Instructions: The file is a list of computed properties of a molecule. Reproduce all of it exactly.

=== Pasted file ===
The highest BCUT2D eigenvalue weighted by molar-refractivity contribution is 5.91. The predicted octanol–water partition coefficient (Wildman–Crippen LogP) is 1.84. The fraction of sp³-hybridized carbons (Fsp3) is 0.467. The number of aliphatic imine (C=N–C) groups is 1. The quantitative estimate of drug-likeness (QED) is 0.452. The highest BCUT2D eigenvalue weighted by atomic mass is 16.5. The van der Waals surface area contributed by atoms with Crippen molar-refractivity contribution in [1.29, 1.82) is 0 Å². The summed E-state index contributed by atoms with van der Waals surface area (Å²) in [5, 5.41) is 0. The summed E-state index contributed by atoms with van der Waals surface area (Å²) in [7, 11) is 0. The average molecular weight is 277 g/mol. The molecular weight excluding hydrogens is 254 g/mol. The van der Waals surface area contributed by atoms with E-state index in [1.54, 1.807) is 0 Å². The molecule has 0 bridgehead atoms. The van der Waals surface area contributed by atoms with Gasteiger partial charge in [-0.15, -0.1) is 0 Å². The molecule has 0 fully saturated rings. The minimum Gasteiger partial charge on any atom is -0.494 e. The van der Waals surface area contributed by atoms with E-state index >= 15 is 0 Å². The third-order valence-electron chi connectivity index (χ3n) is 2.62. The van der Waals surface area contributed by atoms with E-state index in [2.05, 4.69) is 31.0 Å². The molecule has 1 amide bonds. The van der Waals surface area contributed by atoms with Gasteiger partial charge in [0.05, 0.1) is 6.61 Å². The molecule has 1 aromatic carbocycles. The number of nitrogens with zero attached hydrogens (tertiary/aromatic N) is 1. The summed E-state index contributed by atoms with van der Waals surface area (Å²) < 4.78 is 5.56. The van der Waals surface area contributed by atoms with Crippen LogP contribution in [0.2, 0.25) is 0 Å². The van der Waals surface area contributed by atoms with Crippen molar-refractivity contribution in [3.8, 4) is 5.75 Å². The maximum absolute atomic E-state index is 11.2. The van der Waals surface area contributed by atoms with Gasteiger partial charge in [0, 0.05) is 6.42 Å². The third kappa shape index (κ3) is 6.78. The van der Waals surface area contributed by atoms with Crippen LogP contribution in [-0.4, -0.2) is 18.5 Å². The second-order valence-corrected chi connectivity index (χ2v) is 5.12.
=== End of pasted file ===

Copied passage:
The highest BCUT2D eigenvalue weighted by molar-refractivity contribution is 5.91. The predicted octanol–water partition coefficient (Wildman–Crippen LogP) is 1.84. The fraction of sp³-hybridized carbons (Fsp3) is 0.467. The number of aliphatic imine (C=N–C) groups is 1. The quantitative estimate of drug-likeness (QED) is 0.452. The highest BCUT2D eigenvalue weighted by atomic mass is 16.5. The van der Waals surface area contributed by atoms with Crippen molar-refractivity contribution in [1.29, 1.82) is 0 Å². The summed E-state index contributed by atoms with van der Waals surface area (Å²) in [5, 5.41) is 0. The summed E-state index contributed by atoms with van der Waals surface area (Å²) in [7, 11) is 0. The average molecular weight is 277 g/mol. The molecular weight excluding hydrogens is 254 g/mol. The van der Waals surface area contributed by atoms with E-state index in [1.54, 1.807) is 0 Å². The molecule has 0 bridgehead atoms. The van der Waals surface area contributed by atoms with Gasteiger partial charge in [-0.15, -0.1) is 0 Å². The molecule has 0 fully saturated rings. The minimum Gasteiger partial charge on any atom is -0.494 e. The van der Waals surface area contributed by atoms with E-state index >= 15 is 0 Å². The third-order valence-electron chi connectivity index (χ3n) is 2.62. The van der Waals surface area contributed by atoms with E-state index in [2.05, 4.69) is 31.0 Å². The molecule has 1 amide bonds. The van der Waals surface area contributed by atoms with Gasteiger partial charge in [0.05, 0.1) is 6.61 Å². The molecule has 1 aromatic carbocycles. The number of nitrogens with zero attached hydrogens (tertiary/aromatic N) is 1. The summed E-state index contributed by atoms with van der Waals surface area (Å²) < 4.78 is 5.56. The van der Waals surface area contributed by atoms with Crippen LogP contribution in [0.2, 0.25) is 0 Å². The van der Waals surface area contributed by atoms with Crippen molar-refractivity contribution in [3.8, 4) is 5.75 Å². The maximum absolute atomic E-state index is 11.2. The van der Waals surface area contributed by atoms with Gasteiger partial charge in [0, 0.05) is 6.42 Å². The third kappa shape index (κ3) is 6.78. The van der Waals surface area contributed by atoms with Crippen LogP contribution in [-0.4, -0.2) is 18.5 Å². The second-order valence-corrected chi connectivity index (χ2v) is 5.12.